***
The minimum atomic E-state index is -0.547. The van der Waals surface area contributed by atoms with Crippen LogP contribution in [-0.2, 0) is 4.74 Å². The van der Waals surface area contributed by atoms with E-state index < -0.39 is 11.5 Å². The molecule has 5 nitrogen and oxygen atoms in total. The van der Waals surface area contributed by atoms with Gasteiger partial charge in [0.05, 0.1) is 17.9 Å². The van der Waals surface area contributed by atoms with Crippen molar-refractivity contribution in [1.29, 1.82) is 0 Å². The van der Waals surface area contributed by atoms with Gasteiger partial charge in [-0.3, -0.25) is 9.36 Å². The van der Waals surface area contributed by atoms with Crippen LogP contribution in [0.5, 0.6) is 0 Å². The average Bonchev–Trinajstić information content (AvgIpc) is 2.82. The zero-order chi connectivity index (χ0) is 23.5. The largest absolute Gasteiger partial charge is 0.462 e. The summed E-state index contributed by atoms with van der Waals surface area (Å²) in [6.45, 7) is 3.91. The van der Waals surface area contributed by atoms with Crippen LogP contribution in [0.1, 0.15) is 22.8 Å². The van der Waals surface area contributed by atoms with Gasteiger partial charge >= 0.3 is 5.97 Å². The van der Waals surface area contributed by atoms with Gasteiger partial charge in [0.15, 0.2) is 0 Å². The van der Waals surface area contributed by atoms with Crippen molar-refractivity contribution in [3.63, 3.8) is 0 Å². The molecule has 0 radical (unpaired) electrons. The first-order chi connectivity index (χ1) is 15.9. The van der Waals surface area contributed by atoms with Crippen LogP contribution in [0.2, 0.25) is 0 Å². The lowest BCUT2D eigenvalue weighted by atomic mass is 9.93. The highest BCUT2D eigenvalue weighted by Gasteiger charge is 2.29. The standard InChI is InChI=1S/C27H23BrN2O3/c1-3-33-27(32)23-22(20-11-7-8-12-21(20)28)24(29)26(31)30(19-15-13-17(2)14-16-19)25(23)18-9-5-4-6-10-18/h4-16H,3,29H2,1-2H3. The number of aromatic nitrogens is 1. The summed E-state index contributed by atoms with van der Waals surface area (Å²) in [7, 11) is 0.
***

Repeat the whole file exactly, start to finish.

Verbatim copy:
The minimum atomic E-state index is -0.547. The van der Waals surface area contributed by atoms with Crippen LogP contribution in [-0.2, 0) is 4.74 Å². The van der Waals surface area contributed by atoms with E-state index < -0.39 is 11.5 Å². The molecule has 5 nitrogen and oxygen atoms in total. The van der Waals surface area contributed by atoms with Gasteiger partial charge in [0.05, 0.1) is 17.9 Å². The van der Waals surface area contributed by atoms with Crippen molar-refractivity contribution in [1.29, 1.82) is 0 Å². The van der Waals surface area contributed by atoms with Gasteiger partial charge in [-0.3, -0.25) is 9.36 Å². The van der Waals surface area contributed by atoms with Crippen LogP contribution in [0.5, 0.6) is 0 Å². The average Bonchev–Trinajstić information content (AvgIpc) is 2.82. The zero-order chi connectivity index (χ0) is 23.5. The largest absolute Gasteiger partial charge is 0.462 e. The summed E-state index contributed by atoms with van der Waals surface area (Å²) in [6.45, 7) is 3.91. The van der Waals surface area contributed by atoms with Crippen LogP contribution in [0.1, 0.15) is 22.8 Å². The van der Waals surface area contributed by atoms with Gasteiger partial charge >= 0.3 is 5.97 Å². The van der Waals surface area contributed by atoms with Gasteiger partial charge in [0.15, 0.2) is 0 Å². The van der Waals surface area contributed by atoms with Crippen molar-refractivity contribution in [3.63, 3.8) is 0 Å². The molecule has 0 radical (unpaired) electrons. The first-order chi connectivity index (χ1) is 15.9. The van der Waals surface area contributed by atoms with Crippen LogP contribution in [0.2, 0.25) is 0 Å². The lowest BCUT2D eigenvalue weighted by atomic mass is 9.93. The highest BCUT2D eigenvalue weighted by Gasteiger charge is 2.29. The standard InChI is InChI=1S/C27H23BrN2O3/c1-3-33-27(32)23-22(20-11-7-8-12-21(20)28)24(29)26(31)30(19-15-13-17(2)14-16-19)25(23)18-9-5-4-6-10-18/h4-16H,3,29H2,1-2H3. The number of aromatic nitrogens is 1. The summed E-state index contributed by atoms with van der Waals surface area (Å²) in [7, 11) is 0.